As It Happens

Capital Gazette columnist says paper is 'not going to give up' after fatal attack

Contributing columnist Terence Smith remembers those killed in Thursday's shooting at the Maryland newsroom.

Police charged a man with 5 counts of first-degree murder after Thursday's shooting

The morning after a shooting in its newsroom, the Capital Gazette put out a newspaper. (Patrick Semansky/Associated Press)

A contributing columnist for the Capital Gazette says staff sent a "clear and eloquent message" by putting out a paper Friday, the day after a "targeted attack" left five of its employees dead.

"It's the way to prove that, contrary to what Donald Trump may say, they are not the enemy of the people. They are part of the community they live in, and they are not going to give up in the face of criticism, or in this case yesterday — violence," said Terence Smith, who did not contribute to Friday's edition. 

Four journalists and a sales assistant were killed when gunman opened fire at the newsroom in Annapolis, Md., on Thursday. Two others were injured.

In the aftermath of the shooting, some of the paper's reporters worked in a parking garage. On Friday, the Capital Gazette published its paper with pictures of the five victims on the front page. 

Jarrod W. Ramos has been charged with five counts of first-degree murder and was denied bail. Authorities and court records show the suspect had a well-documented history of criticizing the paper's journalists.

Smith, who wasn't at the office yesterday, spoke with As It Happens guest host Robyn Bresnahan:

What conversations have you had with your colleagues in the past 24 hours?

When I got news of the word the way we all discovered it, on our phone, I immediately called the editor … who was, as luck would have it, attending a conference three hours away from the office.

He was driving frantically back to the office to try to help and guide his staff, and calling the families of the fatalities along the way. You can imagine what kind of trip that was.

This photo combination shows the victims of the shooting in the newsroom of the Capital Gazette in Annapolis, Md., on Thursday, June 28, 2018. From left, John McNamara, Wendi Winters, Rob Hiaasen, Gerald Fischman and Rebecca Smith. (Baltimore Sun via AP)

I understand you knew two of the five victims quite well. Would you share a story about them to help our listeners understand who they were?

Gerald Fischman … editor of the editorial page — witty, ironic, lovely writer. He took on the most difficult, sensitive issues. 

He gave the Capital an articulate voice. He was also a pleasure to work with because I handled every column I wrote through him.

The second person I knew well was Rob Hiaasen, associate editor and columnist himself.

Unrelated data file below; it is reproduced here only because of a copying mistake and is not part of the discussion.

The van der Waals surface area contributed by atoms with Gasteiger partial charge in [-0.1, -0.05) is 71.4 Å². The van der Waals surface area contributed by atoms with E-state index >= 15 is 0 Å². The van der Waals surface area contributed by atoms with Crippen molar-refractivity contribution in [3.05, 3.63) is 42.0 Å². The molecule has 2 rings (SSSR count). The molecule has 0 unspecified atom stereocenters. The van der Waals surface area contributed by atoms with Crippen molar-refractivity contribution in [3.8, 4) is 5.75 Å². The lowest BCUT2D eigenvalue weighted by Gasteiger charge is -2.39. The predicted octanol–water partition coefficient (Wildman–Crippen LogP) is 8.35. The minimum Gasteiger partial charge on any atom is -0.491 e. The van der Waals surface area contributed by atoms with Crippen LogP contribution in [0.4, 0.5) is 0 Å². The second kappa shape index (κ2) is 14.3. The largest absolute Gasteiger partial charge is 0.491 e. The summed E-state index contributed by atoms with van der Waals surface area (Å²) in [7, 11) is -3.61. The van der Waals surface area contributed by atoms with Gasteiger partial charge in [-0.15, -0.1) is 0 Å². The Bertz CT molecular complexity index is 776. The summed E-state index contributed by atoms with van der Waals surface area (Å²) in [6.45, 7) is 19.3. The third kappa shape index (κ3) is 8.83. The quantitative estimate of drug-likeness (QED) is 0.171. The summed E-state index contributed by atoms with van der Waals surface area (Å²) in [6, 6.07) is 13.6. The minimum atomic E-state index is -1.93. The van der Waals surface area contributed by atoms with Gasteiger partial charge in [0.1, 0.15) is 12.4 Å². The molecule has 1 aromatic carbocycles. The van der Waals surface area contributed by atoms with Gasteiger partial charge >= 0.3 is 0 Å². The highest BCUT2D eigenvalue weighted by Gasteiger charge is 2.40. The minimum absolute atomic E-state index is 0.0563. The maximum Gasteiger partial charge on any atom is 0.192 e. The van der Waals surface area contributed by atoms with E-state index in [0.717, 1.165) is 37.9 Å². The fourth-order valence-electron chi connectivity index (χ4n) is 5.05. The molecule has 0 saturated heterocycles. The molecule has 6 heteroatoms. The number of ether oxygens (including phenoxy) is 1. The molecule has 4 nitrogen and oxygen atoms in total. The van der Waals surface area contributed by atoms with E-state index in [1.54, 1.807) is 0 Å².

He chose to write about not the policy issues and the politics, but sort of the human foibles. He had a great touch. He was the younger brother of the novelist Carl Hiaasen.

Police said that the man they had in custody barricaded the exit doors … and that he had planned to kill as many people as possible. What goes through your mind when you hear that?

First, he knew the premises. He had a target. He went right down the row of the editors' offices.

Secondly, he was a mad man. What can you say about the logic of a mad man? He was taking out his vengeance and his anger in the worst possible way.

Police officers are shown after Thursday's shooting in Annapolis, Md. A reporter tweeted that a 'gunman shot through the glass door to the office and then opened fire on multiple employees.' (Saul Loeb/AFP/Getty Images)

The president has said that his thoughts and prayers are with the victims and their families, and that journalists should be "free from the fear of being violently attacked while doing their job."

But as you have already said, he has also referred to the mainstream media as "enemy of the people."

Is there anything that you would like to say to the president, or anything you would like to hear him say?

I thought his statement was perfectly polite, and civil, and to the point. I appreciated that it included no harsh language about fake news or anything of the kind.

But is there any part of you that thinks that that atmosphere right now in America, around the attitudes towards fake news and journalists, that that might have contributed to this situation at all? 

Very hard question to answer.

On one level, you might think so. You might think it put it in the shooter's mind.

On another level, if he has been arguing vengefully with the paper … in court and out of it … that sounds to me like something that is more personal than political.

This Q&A has been edited for length and clarity. Written by Katie Geleff, with files from The Associated Press. Segment produced by Imogen Birchard.